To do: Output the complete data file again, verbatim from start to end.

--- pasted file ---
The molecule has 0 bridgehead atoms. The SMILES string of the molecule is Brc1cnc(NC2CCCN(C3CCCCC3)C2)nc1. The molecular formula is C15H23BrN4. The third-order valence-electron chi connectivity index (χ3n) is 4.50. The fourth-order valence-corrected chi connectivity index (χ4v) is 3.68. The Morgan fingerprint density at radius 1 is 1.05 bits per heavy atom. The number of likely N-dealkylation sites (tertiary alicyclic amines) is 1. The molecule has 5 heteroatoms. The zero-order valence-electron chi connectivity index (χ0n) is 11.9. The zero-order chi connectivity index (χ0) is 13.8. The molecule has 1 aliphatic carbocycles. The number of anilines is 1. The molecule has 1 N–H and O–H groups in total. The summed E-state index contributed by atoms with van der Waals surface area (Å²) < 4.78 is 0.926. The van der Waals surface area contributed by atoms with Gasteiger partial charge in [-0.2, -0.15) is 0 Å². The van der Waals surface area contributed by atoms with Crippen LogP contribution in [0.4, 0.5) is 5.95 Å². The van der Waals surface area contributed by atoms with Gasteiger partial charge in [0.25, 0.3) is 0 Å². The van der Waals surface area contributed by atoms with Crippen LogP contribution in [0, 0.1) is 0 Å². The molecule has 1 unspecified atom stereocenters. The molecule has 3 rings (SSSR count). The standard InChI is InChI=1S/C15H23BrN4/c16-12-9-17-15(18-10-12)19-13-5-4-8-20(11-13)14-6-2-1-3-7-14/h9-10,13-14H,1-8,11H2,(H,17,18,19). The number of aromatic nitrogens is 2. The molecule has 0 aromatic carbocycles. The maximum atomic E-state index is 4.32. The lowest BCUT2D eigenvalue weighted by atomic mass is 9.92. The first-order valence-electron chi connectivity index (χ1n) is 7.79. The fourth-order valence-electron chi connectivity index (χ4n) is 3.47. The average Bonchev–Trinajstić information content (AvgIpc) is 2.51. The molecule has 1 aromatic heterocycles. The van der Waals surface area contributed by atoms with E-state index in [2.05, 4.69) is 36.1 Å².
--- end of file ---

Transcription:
The molecule has 0 bridgehead atoms. The SMILES string of the molecule is Brc1cnc(NC2CCCN(C3CCCCC3)C2)nc1. The molecular formula is C15H23BrN4. The third-order valence-electron chi connectivity index (χ3n) is 4.50. The fourth-order valence-corrected chi connectivity index (χ4v) is 3.68. The Morgan fingerprint density at radius 1 is 1.05 bits per heavy atom. The number of likely N-dealkylation sites (tertiary alicyclic amines) is 1. The molecule has 5 heteroatoms. The zero-order valence-electron chi connectivity index (χ0n) is 11.9. The zero-order chi connectivity index (χ0) is 13.8. The molecule has 1 aliphatic carbocycles. The number of anilines is 1. The molecule has 1 N–H and O–H groups in total. The summed E-state index contributed by atoms with van der Waals surface area (Å²) < 4.78 is 0.926. The van der Waals surface area contributed by atoms with Gasteiger partial charge in [-0.2, -0.15) is 0 Å². The van der Waals surface area contributed by atoms with Crippen LogP contribution in [0.4, 0.5) is 5.95 Å². The van der Waals surface area contributed by atoms with Gasteiger partial charge in [0.25, 0.3) is 0 Å². The van der Waals surface area contributed by atoms with Crippen LogP contribution in [0, 0.1) is 0 Å². The molecule has 1 unspecified atom stereocenters. The molecule has 3 rings (SSSR count). The standard InChI is InChI=1S/C15H23BrN4/c16-12-9-17-15(18-10-12)19-13-5-4-8-20(11-13)14-6-2-1-3-7-14/h9-10,13-14H,1-8,11H2,(H,17,18,19). The number of aromatic nitrogens is 2. The molecule has 0 aromatic carbocycles. The maximum atomic E-state index is 4.32. The lowest BCUT2D eigenvalue weighted by atomic mass is 9.92. The first-order valence-electron chi connectivity index (χ1n) is 7.79. The fourth-order valence-electron chi connectivity index (χ4n) is 3.47. The average Bonchev–Trinajstić information content (AvgIpc) is 2.51. The molecule has 1 aromatic heterocycles. The van der Waals surface area contributed by atoms with E-state index in [2.05, 4.69) is 36.1 Å².